Intercultural

Living History: What I’ve Learned from the Māori Haka

MacKenzie Marino is a student at Westminster College. She is an ISA Featured Blogger and is studying abroad with ISA in Palmerston North, New Zealand. 

I arrived in New Zealand for the ISA’s Bridging Cultures Program with mixed expectations.  The activities sounded interesting enough – visiting Hobbiton and Rotorua, walking around Auckland, and…learning a haka?  I had no idea what a haka even was, as I’m not really a rugby fan.  I didn’t know much about the Māori in general; that’s part of what drew me to study in New Zealand.

Before jumping into the actual haka, however, we took a moment to appreciate the nature around us.  Barefoot, we tromped into the grass, and we all joined arms and reflected.  We reflected on the footprints we have left on this world, and the footprints our forebears left before us.  To the Māori (from what I’ve gathered, at least), life is a path that is already laid out for us.  We simply have yet to walk it.

It was an incredible experience – both intellectually and spiritually.  The story behind the particular haka that we learned  was of a leader who was saved by a woman who hid him in a food-smoking pit.  Hakas are usually war cries, and this one was written by Te Rauparaha as he emerged from the pit that he was hiding in.  Saying the words that he once said, it felt like I was engaging in both the history and the culture of New Zealand.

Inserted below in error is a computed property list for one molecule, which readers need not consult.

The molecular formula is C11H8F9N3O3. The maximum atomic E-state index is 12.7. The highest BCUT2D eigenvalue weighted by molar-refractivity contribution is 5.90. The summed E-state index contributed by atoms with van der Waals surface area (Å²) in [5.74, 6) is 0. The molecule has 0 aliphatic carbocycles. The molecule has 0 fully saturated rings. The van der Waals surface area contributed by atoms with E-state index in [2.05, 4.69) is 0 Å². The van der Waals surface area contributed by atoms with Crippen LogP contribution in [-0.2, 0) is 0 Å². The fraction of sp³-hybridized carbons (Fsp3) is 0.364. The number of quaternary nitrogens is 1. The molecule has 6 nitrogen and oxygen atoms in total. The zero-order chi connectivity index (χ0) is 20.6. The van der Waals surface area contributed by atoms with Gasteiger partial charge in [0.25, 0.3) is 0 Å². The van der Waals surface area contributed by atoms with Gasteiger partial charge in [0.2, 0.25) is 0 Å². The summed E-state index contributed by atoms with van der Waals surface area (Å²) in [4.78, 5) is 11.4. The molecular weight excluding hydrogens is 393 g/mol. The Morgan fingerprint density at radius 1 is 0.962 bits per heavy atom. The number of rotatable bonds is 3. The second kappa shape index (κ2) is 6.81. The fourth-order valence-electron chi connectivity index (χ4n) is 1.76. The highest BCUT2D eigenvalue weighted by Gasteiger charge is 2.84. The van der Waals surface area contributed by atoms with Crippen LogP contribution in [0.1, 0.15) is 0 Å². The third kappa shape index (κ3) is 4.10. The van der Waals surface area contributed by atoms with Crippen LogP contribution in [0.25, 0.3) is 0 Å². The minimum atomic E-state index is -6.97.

We connected not just to our own spirits, but to the spirits of our ancestors.  The sensation is truly difficult to put into words, but I felt it. I felt the grass beneath my toes and the wind on my neck. I saw the footprints I have left, and those that my mother and father left before me.  It’s a moment I wouldn’t trade for the world – it was as if I had a spiritual awakening, and I’ve started to view the world a little differently now.

If you ever get the chance to visit New Zealand, I would definitely recommend taking a haka class.  If you allow yourself to open up to the experience, you’ll understand.  Maybe you’ll start to hear the birds singing over the sound of cars zooming past.  Maybe you’ll start to avoid killing insects that otherwise you would.

Of course – that’s all up to you.  I fully embraced the lesson of the haka, and I’m grateful that I got the opportunity to immerse myself in the history and culture of New Zealand in such a special way.

Your Discovery. Our People… The World Awaits. 

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